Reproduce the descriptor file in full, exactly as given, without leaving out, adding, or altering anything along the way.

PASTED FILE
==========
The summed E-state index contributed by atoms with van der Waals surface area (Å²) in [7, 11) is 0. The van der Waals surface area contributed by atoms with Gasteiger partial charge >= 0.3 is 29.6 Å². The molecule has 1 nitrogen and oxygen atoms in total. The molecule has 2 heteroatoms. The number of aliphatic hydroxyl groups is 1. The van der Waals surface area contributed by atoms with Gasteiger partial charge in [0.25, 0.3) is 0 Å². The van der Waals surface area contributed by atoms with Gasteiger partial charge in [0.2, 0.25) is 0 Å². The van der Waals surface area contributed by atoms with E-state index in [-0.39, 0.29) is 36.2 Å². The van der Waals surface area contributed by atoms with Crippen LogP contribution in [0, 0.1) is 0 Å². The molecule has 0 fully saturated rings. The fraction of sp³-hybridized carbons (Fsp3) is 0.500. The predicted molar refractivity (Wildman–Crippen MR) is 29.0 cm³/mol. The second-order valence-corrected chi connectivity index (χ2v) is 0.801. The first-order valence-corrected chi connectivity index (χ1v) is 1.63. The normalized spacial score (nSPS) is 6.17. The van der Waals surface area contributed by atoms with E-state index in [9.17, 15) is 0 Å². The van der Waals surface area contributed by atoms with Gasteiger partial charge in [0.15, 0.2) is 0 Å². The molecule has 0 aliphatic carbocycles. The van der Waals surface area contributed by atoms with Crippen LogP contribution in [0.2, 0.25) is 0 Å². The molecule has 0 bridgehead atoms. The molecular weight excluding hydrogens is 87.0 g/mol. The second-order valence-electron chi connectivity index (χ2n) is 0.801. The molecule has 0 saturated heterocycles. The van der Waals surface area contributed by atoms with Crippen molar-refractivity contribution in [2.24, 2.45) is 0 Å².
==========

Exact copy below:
The summed E-state index contributed by atoms with van der Waals surface area (Å²) in [7, 11) is 0. The van der Waals surface area contributed by atoms with Gasteiger partial charge >= 0.3 is 29.6 Å². The molecule has 1 nitrogen and oxygen atoms in total. The molecule has 2 heteroatoms. The number of aliphatic hydroxyl groups is 1. The van der Waals surface area contributed by atoms with Gasteiger partial charge in [0.25, 0.3) is 0 Å². The van der Waals surface area contributed by atoms with Gasteiger partial charge in [0.2, 0.25) is 0 Å². The van der Waals surface area contributed by atoms with E-state index in [-0.39, 0.29) is 36.2 Å². The van der Waals surface area contributed by atoms with Crippen LogP contribution in [0, 0.1) is 0 Å². The molecule has 0 fully saturated rings. The fraction of sp³-hybridized carbons (Fsp3) is 0.500. The predicted molar refractivity (Wildman–Crippen MR) is 29.0 cm³/mol. The second-order valence-corrected chi connectivity index (χ2v) is 0.801. The first-order valence-corrected chi connectivity index (χ1v) is 1.63. The normalized spacial score (nSPS) is 6.17. The van der Waals surface area contributed by atoms with E-state index in [9.17, 15) is 0 Å². The van der Waals surface area contributed by atoms with Gasteiger partial charge in [0.15, 0.2) is 0 Å². The molecule has 0 aliphatic carbocycles. The van der Waals surface area contributed by atoms with Crippen LogP contribution in [0.2, 0.25) is 0 Å². The molecule has 0 bridgehead atoms. The molecular weight excluding hydrogens is 87.0 g/mol. The second-order valence-electron chi connectivity index (χ2n) is 0.801. The molecule has 0 saturated heterocycles. The van der Waals surface area contributed by atoms with Crippen molar-refractivity contribution in [2.24, 2.45) is 0 Å².